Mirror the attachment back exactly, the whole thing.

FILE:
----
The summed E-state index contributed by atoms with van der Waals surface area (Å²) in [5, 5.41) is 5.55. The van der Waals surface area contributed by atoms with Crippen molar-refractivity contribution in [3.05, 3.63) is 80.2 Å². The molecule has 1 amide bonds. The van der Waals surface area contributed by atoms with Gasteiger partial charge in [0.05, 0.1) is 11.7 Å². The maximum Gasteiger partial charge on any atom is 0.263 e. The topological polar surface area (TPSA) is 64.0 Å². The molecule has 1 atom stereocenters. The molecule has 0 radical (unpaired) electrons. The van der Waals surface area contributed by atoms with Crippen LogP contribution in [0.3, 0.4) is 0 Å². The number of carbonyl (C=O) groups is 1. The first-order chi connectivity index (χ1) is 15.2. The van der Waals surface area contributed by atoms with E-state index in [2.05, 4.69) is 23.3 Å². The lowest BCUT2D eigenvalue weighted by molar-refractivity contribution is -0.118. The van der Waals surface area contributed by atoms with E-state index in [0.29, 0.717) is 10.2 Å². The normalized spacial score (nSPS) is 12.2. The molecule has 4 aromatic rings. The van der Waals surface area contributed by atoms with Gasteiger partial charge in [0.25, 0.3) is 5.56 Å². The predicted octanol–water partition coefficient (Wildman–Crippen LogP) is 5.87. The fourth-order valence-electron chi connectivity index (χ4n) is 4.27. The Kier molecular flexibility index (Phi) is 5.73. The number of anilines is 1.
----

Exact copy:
The summed E-state index contributed by atoms with van der Waals surface area (Å²) in [5, 5.41) is 5.55. The van der Waals surface area contributed by atoms with Crippen molar-refractivity contribution in [3.05, 3.63) is 80.2 Å². The molecule has 1 amide bonds. The van der Waals surface area contributed by atoms with Gasteiger partial charge in [0.05, 0.1) is 11.7 Å². The maximum Gasteiger partial charge on any atom is 0.263 e. The topological polar surface area (TPSA) is 64.0 Å². The molecule has 1 atom stereocenters. The molecule has 0 radical (unpaired) electrons. The van der Waals surface area contributed by atoms with Crippen LogP contribution in [0.3, 0.4) is 0 Å². The number of carbonyl (C=O) groups is 1. The first-order chi connectivity index (χ1) is 15.2. The van der Waals surface area contributed by atoms with E-state index in [2.05, 4.69) is 23.3 Å². The lowest BCUT2D eigenvalue weighted by molar-refractivity contribution is -0.118. The van der Waals surface area contributed by atoms with E-state index in [0.29, 0.717) is 10.2 Å². The normalized spacial score (nSPS) is 12.2. The molecule has 4 aromatic rings. The van der Waals surface area contributed by atoms with Gasteiger partial charge in [0.25, 0.3) is 5.56 Å². The predicted octanol–water partition coefficient (Wildman–Crippen LogP) is 5.87. The fourth-order valence-electron chi connectivity index (χ4n) is 4.27. The Kier molecular flexibility index (Phi) is 5.73. The number of anilines is 1.